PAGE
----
There is a visual that I like to share with my students hoping it might make them reflect on the benefits of becoming autonomous learners. So, I shared it on my classroom blog One Click Closer. I’m not sure it sparked any interest at all, I know a simple visual will probably make no difference -if I ever come across a life-changing visual I will let you know.
However, whenever I see it myself I wonder that if my students became perfect language learners by following these or other tips and managed to step out of their cocoons, then what is left for me to do as a teacher? I mean the taditional, classroom teacher. Just open the door and smile?
This idea has been going on in my head for some time now. In fact, I am very interested in any research that can prove anything on how language learning can happen online, for instance. After all, with web tools and connection students can take learner autonomy to a whole new level. So, I recently followed an experiment on The Guardian Can I learn a language online? and was relieved to read how Alan Haburchak concluded that he needed real people to help him learn the language. Not that it surprised me that much. I think language learning can happen more effectively with people and when it is supported by teachers.
But knowing surely can’t be enough. My role as a teacher definitely has to transform somehow. I can’t rely on being a content and tool provider when content can be found anywhere -Google, if you are seeking immediacy- and tools and resources…well, there are hundreds.
I came up with this idea for me to understand what precise actions can be more helpful in the classroom for my students given this new situation. Whenever I come across a visual or a set of tips for language learners I stop to think what my role is in order to support my students to become perfect learners.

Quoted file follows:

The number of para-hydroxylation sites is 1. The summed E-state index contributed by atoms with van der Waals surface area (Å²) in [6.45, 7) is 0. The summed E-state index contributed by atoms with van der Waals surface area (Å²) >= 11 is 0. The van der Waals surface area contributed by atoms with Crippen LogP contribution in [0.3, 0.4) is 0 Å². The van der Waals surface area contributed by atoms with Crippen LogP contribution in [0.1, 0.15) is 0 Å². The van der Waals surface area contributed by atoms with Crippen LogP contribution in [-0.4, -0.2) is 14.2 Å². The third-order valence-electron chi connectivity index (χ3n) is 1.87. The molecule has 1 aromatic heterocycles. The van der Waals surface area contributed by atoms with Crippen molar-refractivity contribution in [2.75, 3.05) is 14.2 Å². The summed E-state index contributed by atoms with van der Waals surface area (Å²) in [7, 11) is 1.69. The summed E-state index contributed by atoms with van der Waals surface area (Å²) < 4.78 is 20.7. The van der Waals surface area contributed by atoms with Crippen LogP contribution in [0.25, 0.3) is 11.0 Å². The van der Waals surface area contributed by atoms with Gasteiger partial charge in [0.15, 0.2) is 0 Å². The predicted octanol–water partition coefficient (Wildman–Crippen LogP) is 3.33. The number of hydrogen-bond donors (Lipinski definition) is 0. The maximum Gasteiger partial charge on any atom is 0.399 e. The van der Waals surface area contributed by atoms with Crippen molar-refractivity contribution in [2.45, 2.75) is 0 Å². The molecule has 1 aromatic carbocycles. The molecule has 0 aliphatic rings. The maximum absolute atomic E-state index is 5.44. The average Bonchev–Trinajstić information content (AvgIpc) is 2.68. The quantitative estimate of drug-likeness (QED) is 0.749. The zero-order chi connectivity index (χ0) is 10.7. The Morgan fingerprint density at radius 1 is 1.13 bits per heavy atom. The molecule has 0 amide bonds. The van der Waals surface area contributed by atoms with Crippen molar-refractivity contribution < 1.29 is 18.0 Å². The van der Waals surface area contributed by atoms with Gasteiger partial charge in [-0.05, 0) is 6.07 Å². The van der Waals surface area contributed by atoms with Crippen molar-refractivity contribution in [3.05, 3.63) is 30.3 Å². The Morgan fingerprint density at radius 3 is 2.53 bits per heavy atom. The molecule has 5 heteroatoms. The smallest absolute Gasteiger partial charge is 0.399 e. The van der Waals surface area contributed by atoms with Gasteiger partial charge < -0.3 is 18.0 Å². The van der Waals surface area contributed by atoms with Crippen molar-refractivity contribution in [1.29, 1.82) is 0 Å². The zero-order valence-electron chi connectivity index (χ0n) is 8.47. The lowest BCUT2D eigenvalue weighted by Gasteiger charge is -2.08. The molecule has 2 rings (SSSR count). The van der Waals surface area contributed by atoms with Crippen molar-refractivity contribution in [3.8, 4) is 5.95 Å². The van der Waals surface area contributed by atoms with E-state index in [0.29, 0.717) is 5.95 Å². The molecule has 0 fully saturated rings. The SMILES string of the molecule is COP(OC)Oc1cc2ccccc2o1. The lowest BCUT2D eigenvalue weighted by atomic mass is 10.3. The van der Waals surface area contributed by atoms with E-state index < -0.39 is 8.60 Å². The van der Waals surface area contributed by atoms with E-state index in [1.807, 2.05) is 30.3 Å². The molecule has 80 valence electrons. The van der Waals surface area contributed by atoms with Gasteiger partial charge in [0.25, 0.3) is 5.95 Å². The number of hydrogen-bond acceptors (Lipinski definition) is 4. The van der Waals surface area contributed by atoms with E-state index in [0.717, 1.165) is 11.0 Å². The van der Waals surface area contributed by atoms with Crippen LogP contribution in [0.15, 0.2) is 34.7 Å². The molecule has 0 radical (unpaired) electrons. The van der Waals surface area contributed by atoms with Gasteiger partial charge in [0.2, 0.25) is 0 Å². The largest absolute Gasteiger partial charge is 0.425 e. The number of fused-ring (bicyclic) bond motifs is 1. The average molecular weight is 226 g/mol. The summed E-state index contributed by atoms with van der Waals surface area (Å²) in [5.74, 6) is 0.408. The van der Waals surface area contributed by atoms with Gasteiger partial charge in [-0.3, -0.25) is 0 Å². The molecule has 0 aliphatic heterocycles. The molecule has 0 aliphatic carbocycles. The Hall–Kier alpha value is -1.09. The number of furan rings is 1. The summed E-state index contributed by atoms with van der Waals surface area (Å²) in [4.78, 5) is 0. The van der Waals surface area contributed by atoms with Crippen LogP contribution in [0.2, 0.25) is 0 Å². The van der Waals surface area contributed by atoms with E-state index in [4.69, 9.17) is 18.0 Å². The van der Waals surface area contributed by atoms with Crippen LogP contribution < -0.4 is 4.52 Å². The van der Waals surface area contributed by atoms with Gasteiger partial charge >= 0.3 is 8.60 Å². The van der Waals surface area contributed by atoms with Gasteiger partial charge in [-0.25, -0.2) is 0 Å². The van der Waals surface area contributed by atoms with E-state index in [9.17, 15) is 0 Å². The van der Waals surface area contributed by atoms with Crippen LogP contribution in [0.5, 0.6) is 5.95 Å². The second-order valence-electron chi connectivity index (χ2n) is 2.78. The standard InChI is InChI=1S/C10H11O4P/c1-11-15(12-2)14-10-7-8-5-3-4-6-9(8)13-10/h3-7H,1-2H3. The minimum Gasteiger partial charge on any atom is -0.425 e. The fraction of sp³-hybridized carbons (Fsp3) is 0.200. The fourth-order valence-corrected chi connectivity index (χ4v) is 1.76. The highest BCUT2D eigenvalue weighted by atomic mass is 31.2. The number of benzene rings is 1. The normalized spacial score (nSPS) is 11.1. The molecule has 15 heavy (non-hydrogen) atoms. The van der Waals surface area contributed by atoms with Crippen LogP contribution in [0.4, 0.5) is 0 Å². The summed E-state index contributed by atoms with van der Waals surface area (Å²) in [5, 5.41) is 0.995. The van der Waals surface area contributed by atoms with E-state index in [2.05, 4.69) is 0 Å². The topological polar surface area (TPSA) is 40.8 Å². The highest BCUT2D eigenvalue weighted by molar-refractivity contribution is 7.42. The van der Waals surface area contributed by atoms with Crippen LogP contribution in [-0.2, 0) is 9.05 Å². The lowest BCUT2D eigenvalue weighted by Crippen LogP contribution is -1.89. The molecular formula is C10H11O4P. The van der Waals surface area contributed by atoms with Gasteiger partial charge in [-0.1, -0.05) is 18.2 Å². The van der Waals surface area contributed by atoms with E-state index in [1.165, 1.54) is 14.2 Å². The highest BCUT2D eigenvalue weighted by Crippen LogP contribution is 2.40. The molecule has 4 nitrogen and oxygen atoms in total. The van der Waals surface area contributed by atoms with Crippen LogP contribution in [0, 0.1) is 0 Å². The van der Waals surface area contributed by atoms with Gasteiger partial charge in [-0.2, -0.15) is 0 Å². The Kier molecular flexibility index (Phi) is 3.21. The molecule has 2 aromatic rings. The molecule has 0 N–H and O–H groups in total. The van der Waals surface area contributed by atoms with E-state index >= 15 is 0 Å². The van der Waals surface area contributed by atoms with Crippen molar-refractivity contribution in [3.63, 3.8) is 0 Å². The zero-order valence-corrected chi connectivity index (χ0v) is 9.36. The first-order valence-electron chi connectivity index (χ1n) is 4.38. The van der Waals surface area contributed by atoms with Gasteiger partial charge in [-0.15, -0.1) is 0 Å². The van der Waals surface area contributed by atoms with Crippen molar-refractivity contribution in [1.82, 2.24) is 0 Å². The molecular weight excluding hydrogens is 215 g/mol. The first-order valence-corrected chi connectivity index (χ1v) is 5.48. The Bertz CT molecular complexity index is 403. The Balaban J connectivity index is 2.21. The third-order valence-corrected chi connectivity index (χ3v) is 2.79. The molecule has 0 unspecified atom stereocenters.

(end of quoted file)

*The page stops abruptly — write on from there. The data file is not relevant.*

Here is an example taken from the visual Are you the perfect language learner? The secret of making the most progress is that learners are supposed to:
1. Learn every day.
2. Be motivated.
3. Record new vocabulary.
4. Read, read, read
5. Be brave
6. Use technology
What am I supposed to do as their teacher?
Motivation will strengthen if the learner enjoys what they are reading about or listening to. Also, in the case of adults the idea of usefulness is key. There has been much said about how to keep students motivated in class and outside. And I agree that choosing the right materials and focusing topics in certain ways can help. But still, if it is only the teacher who has the ultimate decision as to what to bring to class, and a curriculum and its tests determines the topics and their sequence, keeping students motivated is far from easy. So, it would be a good idea to help students “customize” their own learning experience, so that learning every day is not felt as a drag and could go on even after the course has finished.
Maybe if they had their own PLN they’d have the chance to create a learning network based on their own interests and even learning needs. Reading and trying to engage in communication in the target language with other learners with similar interests is easier when aided by technology. Being a curator myself, rather than a content provider, could make it easier for everyone in class to ease our way through the web 2.0 jungle; we could even end up helping and informing each-other.
There are plenty online tools to help students with vocabulary, and many others that are incredibly useful like quizlet to prepare activities for class or share on our LMS.
Be brave? I think the idea is rather to help them feel comfortable with the mistakes they make so as to learn from them.
I don’t know any EFL teacher who has helped learners create their own personal learning network, so I would really appreciate your comments and insights on this.